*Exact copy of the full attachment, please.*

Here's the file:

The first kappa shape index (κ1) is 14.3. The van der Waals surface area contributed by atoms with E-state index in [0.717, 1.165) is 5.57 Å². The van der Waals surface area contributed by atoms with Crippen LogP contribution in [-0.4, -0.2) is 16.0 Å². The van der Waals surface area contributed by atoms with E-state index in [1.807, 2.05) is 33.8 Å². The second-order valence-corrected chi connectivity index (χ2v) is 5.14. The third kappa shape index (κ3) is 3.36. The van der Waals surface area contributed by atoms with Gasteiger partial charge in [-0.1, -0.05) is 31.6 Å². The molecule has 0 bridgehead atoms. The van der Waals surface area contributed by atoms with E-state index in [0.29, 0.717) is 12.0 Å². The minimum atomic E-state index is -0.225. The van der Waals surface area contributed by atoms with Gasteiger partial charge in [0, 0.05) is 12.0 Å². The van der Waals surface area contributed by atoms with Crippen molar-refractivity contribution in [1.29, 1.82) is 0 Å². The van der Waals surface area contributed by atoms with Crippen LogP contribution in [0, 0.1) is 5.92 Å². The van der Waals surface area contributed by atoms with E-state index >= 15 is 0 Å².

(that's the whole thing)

The first kappa shape index (κ1) is 14.3. The van der Waals surface area contributed by atoms with E-state index in [0.717, 1.165) is 5.57 Å². The van der Waals surface area contributed by atoms with Crippen LogP contribution in [-0.4, -0.2) is 16.0 Å². The van der Waals surface area contributed by atoms with E-state index in [1.807, 2.05) is 33.8 Å². The second-order valence-corrected chi connectivity index (χ2v) is 5.14. The third kappa shape index (κ3) is 3.36. The van der Waals surface area contributed by atoms with Gasteiger partial charge in [-0.1, -0.05) is 31.6 Å². The molecule has 0 bridgehead atoms. The van der Waals surface area contributed by atoms with E-state index in [0.29, 0.717) is 12.0 Å². The minimum atomic E-state index is -0.225. The van der Waals surface area contributed by atoms with Gasteiger partial charge in [0, 0.05) is 12.0 Å². The van der Waals surface area contributed by atoms with Crippen molar-refractivity contribution in [1.29, 1.82) is 0 Å². The van der Waals surface area contributed by atoms with Crippen LogP contribution in [0, 0.1) is 5.92 Å². The van der Waals surface area contributed by atoms with E-state index >= 15 is 0 Å².